Nov. 29 2016 05:11 PM

Casey Affleck and Michelle Williams deliver stunning performances in Kenneth Lonergan’s new drama

    Manchester by the Sea

    Give them space. Respect their privacy. Let them mourn.

    Such common responses to tragedy are consistently challenged by Kenneth Lonergan's harrowing new drama Manchester by the Sea. Instead of illuminating therapeutic ways for individuals to cope with trauma, the film propels heartbroken characters together, carving out a messy vision of collective reconciliation. Many frustrations and interruptions appear along the way, but life itself isn't so clean, so why should the grieving process be?

    Lee Chandler (Casey Affleck) has spent years avoiding the past. At the beginning of Manchester by the Sea, he lives in self-imposed exile on the outskirts of Boston, working at an apartment complex unclogging drains and shoveling snow. His hidden rage and deep resentment toward other people becomes apparent during a series of interactions with various tenants.

    Upon receiving a phone call that his older brother Joe (Kyle Chandler) has passed away from congestive heart failure, Lee returns home to the eponymous coastal city to take care of necessary family matters. These include general funeral arrangements and hospital bills, but also the care of his teenage nephew Patrick (Lucas Hedges). The resurgence of parental responsibility conjures up swirling flashbacks that pin Lee between memories of a guilt-ridden past and an uncertain future.

    With each new scene, Lonergan carefully perforates our expectations of Lee's previous life, which includes a failed marriage to Randi (Michelle Williams). Small moments add up over time, their increasing magnitude measured by Lesley Barber's soulful score. Slowly, a rich tapestry of conflicting emotions and experiences fuse together. Lee's perspective acts as a starting point to examine how unaddressed pain can define the very fabric of family.

    Surprisingly, Manchester by the Sea is also very funny, almost uncomfortably so at times. Its awkward and honest sense of humor comes from a place of stress, and it alleviates the simmering tension shared between relatives and close friends who don't know what to say, or have never been that good at communicating in the first place. Mishaps like forgetting where you parked the car or having your cell phone vibrate during a funeral become unexpected reminders of life's disheveled forward momentum.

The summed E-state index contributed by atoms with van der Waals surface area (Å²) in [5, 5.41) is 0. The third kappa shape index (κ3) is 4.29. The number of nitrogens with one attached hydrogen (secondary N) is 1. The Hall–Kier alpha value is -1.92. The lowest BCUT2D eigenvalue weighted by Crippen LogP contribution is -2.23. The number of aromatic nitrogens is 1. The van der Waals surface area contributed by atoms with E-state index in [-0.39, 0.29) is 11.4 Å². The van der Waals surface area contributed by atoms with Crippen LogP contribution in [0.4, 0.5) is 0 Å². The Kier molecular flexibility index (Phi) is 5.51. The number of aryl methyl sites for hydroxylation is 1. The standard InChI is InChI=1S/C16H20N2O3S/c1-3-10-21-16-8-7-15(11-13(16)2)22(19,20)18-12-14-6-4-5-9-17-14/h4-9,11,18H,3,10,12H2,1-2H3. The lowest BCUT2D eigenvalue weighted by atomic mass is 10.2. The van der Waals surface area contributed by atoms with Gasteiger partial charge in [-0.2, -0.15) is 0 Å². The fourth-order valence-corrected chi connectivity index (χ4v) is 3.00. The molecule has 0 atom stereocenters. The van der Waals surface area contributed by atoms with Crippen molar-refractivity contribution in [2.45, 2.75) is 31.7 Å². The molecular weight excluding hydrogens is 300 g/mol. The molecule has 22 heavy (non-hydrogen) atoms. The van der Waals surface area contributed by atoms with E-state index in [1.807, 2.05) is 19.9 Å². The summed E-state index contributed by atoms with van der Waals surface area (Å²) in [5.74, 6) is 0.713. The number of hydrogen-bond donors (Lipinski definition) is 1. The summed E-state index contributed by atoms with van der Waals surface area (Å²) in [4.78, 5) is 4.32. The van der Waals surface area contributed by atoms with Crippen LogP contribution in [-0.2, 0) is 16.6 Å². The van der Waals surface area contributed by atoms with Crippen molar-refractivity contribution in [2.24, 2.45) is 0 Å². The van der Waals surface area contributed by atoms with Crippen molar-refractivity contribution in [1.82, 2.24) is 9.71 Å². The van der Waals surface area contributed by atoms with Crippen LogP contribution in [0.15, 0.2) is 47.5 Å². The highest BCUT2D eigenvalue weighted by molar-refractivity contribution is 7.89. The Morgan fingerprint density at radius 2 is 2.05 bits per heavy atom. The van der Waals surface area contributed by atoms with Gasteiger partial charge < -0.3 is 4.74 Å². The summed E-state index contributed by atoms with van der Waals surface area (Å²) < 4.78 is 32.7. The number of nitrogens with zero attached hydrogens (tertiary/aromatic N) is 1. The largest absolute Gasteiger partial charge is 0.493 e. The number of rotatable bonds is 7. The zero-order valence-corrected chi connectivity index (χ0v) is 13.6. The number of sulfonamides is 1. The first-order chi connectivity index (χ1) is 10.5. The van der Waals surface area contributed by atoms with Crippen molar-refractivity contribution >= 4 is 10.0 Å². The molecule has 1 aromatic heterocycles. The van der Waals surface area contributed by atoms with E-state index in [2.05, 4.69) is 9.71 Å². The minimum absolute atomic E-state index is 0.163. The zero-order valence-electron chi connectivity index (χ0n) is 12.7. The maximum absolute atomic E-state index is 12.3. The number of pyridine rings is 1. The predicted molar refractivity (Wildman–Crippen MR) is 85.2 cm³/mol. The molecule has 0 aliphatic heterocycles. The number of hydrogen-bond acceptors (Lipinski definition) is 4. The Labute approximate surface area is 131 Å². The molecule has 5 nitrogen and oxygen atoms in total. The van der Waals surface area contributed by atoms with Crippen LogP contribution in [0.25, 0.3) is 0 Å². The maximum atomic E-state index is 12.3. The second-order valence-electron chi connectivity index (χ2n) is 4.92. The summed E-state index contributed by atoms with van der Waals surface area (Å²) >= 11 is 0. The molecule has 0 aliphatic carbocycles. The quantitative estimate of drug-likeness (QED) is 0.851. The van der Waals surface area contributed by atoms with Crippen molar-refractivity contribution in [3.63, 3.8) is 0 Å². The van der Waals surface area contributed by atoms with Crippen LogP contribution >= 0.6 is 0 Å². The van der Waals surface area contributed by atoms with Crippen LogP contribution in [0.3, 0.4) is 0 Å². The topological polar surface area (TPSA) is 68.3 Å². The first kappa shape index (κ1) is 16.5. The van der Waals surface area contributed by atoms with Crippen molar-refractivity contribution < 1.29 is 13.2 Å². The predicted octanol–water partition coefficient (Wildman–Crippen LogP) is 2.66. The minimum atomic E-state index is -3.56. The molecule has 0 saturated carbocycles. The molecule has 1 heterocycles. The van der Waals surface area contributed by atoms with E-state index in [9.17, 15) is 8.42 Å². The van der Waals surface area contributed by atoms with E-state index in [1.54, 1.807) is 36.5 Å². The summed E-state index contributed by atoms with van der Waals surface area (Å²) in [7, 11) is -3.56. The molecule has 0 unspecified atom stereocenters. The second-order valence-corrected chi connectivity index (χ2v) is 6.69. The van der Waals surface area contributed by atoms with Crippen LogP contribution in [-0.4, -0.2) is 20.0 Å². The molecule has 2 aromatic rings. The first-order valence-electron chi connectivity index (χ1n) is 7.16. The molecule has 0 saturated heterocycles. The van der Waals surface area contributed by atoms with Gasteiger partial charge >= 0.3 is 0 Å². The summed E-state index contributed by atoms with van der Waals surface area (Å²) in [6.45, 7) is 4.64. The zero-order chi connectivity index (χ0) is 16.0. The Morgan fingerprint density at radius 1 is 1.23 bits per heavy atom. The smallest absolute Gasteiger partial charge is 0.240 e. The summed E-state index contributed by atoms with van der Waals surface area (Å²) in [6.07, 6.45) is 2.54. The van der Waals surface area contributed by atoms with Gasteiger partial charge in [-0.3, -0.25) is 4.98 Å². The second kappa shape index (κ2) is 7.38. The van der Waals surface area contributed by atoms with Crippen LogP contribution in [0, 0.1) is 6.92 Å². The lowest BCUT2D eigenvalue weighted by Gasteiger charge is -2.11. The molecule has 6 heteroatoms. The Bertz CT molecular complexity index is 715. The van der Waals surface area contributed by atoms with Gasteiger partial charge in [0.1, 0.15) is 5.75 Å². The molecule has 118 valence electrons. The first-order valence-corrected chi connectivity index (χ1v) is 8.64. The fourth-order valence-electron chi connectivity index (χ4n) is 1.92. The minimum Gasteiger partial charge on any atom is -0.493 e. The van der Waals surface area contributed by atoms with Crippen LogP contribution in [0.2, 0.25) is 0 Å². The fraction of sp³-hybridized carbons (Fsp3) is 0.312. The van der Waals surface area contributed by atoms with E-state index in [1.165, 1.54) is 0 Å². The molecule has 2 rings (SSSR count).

Lonergan has dealt with similarly difficult themes before in previous films such as You Can Count on Me and Margaret. But Manchester by the Sea feels slightly more optimistic by comparison. Affleck and Williams deliver nuanced performances that continue to evolve during multiple emotional revolutions. Hedges' Patrick is a gangly force of competing hormones and desperation that consistently demands more of the adults around him.

    Manchester by the Sea, which opens Friday, Dec. 2, isn't about the road to redemption, or whatever that means. Nearly all of its action pushes characters to be more present with those who need them most, in both times of happiness and extreme sadness. To wallow, avoid and deny is to decompose in a purgatory of one's own making. Lonergan's fidgety, often riotous film refuses to sit still and afford such a fate. It demands movement and conversation, no matter how uncomfortable or ill advised the process may be.

    Lee, Patrick and Randi experience this furious current of change in different ways, but they are all inexplicably linked by time spent together. Absence from each other stings the most. Lonergan attempts to show why people were born to look after one another. Words such as parent, guardian and trustee are simply synonyms for the same complicated human investment that we all long for in some way.

    Manchester by the Sea feels like a comprehensive recollection of moments these characters have chosen to forget, or perhaps misremember. This would explain all of the half-heard conversations, and flood of memories swirling around them like a foamy wake left by the family fishing boat. Each person becomes slightly more comfortable with inevitability of change, and embracing such ambiguity means understanding the difference between moving forward and saying "so long."


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